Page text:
It’s dangerous to plant the seed in people’s minds that the way to deal with abusers is to use violence against them. It’s counter-productive and could put them in even more danger.

It is amazing that someone holding Mr Collins' position could be so ignorant and reactionary about video games. "Domestic violence is not a game" may sound like a clever quote but in this context it's a misrepresentation of Detroit, which he then goes on to imply will inspire revenge attacks against abusers. "It is completely wrong for domestic violence to be part of a game" – shall we ban Brookside? The idea that playing games makes you violent underlies Mr Collins' points, but there's no evidence to show this is the case – or that players are mindless mimics, who play GTA then go and nick cars. Mr Collins is drawing a very direct link between an unreleased video game and real abuse. That does not seem responsible.

The journalist and presenter Esther Rantzen offered her perspective in an offset op-ed.

But I’ve never heard of little girls being beaten with a belt as part of a game. That, in my view, is not just savage, it’s seriously damaging.

Who would play such a game for fun? People who are impervious to the suffering of children.


We never want anyone to believe that beating a child to death with a belt is the stuff of entertainment. It should never be trivialised or turned into a game.

I call upon Sony Interactive Entertainment to think again and withdraw this game, or at least remove this scene where a virtual child is put in life-threatening danger. If you don’t, real children may suffer.

Again, Rantzen is not accurately describing the game – she believes that the player is an active participant in the domestic abuse. What follows are extreme words from someone who clearly doesn't know much about Detroit beyond what the journalists interviewing her have told her. Rantzen's suggestion that anyone interested in this game is "impervious to the suffering of children" is outrageous – you may as well say this about anyone who reads Lolita or watches Don't Look Now. Her call for Sony to withdraw the game is an embarrassment.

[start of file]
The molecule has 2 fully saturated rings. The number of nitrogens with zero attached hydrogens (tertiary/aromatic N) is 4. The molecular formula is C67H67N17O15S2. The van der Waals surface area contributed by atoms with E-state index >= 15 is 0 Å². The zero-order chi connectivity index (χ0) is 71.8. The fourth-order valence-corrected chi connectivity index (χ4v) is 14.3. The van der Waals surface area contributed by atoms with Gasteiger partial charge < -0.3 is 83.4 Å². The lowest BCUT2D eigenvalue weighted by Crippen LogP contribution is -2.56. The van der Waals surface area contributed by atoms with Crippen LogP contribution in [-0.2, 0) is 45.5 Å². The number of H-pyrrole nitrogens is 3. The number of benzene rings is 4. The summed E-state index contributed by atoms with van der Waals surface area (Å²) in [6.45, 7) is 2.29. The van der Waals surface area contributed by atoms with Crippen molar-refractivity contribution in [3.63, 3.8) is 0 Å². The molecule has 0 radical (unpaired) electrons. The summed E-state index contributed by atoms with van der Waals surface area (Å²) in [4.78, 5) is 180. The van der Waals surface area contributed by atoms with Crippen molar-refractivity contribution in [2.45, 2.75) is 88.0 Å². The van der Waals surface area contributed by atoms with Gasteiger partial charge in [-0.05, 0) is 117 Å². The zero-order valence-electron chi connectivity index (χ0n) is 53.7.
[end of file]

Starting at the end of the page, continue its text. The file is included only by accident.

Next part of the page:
Child abuse is not a joke or something to be treated frivolously – but it doesn't seem to me that this is what Detroit is doing. Rantzen's ultimate position is that child abuse should be a taboo topic for the most important entertainment medium of our age, which from the founder of Childline seems mind-boggling.

There's an unspoken double standard underpinning such peoples' opinions, which is that video games cannot contain 'serious' topics. That's what they all boil down to saying, before the inevitable half-disguised cries for censorship. The article's authors have done poor research, including misrepresenting the Hot Coffee scandal as something worse ("In 2005, one version of the game, Grand Theft Auto: San Andreas, caused outrage after it emerged that it contained secret sex scenes that players could unlock.") This is not small stuff: the Mail on Sunday and Mail Online have enormous reach both within the UK and globally, and however poorly reported this story is it could still have a big impact on Detroit.

Generally I'm no huge fan of David Cage's games. But I respect Quantic Dream's work, and the intentions behind much of it: that drive to deal with topics other games don't, that refusal to be cowed by people who say 'games should do this', and that willingness to throw its bread on the water. Both domestic violence and child abuse are the kind of topics that require a special level of care and consideration before being incorporated into any work. It could be argued that this Detroit trailer, in some respects, failed that test – perhaps it's as simple as using this scene in a marketing trailer, rather than leaving it to be discovered by the game's players.

If there is a failing on Quantic Dream's part, and that remains to be seen, it will be a failing of nuance and context. But there is a far more obvious failure here on the part of the Mail on Sunday and its talking heads, who are calling for the censorship of a medium they don't like or understand – and are misrepresenting the subject to do so. It's perfectly legitimate to call out Detroit. But if you think banning certain topics from video games will solve anything, the only ignorance on show is your own.